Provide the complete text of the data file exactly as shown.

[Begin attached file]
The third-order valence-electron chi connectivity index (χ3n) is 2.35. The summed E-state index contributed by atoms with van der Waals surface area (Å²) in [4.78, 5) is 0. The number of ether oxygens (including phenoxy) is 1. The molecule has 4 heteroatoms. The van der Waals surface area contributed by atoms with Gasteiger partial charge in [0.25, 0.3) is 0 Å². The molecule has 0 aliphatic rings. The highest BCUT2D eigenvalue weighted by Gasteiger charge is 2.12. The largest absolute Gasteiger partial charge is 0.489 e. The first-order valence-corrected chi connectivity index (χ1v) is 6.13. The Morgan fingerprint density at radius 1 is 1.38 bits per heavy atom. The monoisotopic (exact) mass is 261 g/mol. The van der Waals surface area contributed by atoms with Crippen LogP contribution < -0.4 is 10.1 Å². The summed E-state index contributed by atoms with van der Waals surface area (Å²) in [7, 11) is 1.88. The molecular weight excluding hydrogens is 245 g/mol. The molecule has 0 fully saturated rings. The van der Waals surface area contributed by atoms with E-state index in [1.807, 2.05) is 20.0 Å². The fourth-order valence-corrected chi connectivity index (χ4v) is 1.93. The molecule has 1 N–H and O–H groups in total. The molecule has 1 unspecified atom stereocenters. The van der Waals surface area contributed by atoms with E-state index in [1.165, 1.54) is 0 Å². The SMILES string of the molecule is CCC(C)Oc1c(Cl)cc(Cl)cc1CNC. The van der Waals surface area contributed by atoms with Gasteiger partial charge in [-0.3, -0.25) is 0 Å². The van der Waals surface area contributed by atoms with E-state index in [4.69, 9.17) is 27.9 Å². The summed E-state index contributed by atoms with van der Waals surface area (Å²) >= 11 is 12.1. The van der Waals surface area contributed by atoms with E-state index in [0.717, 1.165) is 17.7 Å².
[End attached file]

The third-order valence-electron chi connectivity index (χ3n) is 2.35. The summed E-state index contributed by atoms with van der Waals surface area (Å²) in [4.78, 5) is 0. The number of ether oxygens (including phenoxy) is 1. The molecule has 4 heteroatoms. The van der Waals surface area contributed by atoms with Gasteiger partial charge in [0.25, 0.3) is 0 Å². The molecule has 0 aliphatic rings. The highest BCUT2D eigenvalue weighted by Gasteiger charge is 2.12. The largest absolute Gasteiger partial charge is 0.489 e. The first-order valence-corrected chi connectivity index (χ1v) is 6.13. The Morgan fingerprint density at radius 1 is 1.38 bits per heavy atom. The monoisotopic (exact) mass is 261 g/mol. The van der Waals surface area contributed by atoms with Crippen LogP contribution < -0.4 is 10.1 Å². The summed E-state index contributed by atoms with van der Waals surface area (Å²) in [7, 11) is 1.88. The molecular weight excluding hydrogens is 245 g/mol. The molecule has 0 fully saturated rings. The van der Waals surface area contributed by atoms with E-state index in [1.807, 2.05) is 20.0 Å². The fourth-order valence-corrected chi connectivity index (χ4v) is 1.93. The molecule has 1 N–H and O–H groups in total. The molecule has 1 unspecified atom stereocenters. The van der Waals surface area contributed by atoms with E-state index in [1.165, 1.54) is 0 Å². The SMILES string of the molecule is CCC(C)Oc1c(Cl)cc(Cl)cc1CNC. The van der Waals surface area contributed by atoms with Gasteiger partial charge in [-0.3, -0.25) is 0 Å². The van der Waals surface area contributed by atoms with E-state index in [4.69, 9.17) is 27.9 Å². The summed E-state index contributed by atoms with van der Waals surface area (Å²) >= 11 is 12.1. The van der Waals surface area contributed by atoms with E-state index in [0.717, 1.165) is 17.7 Å².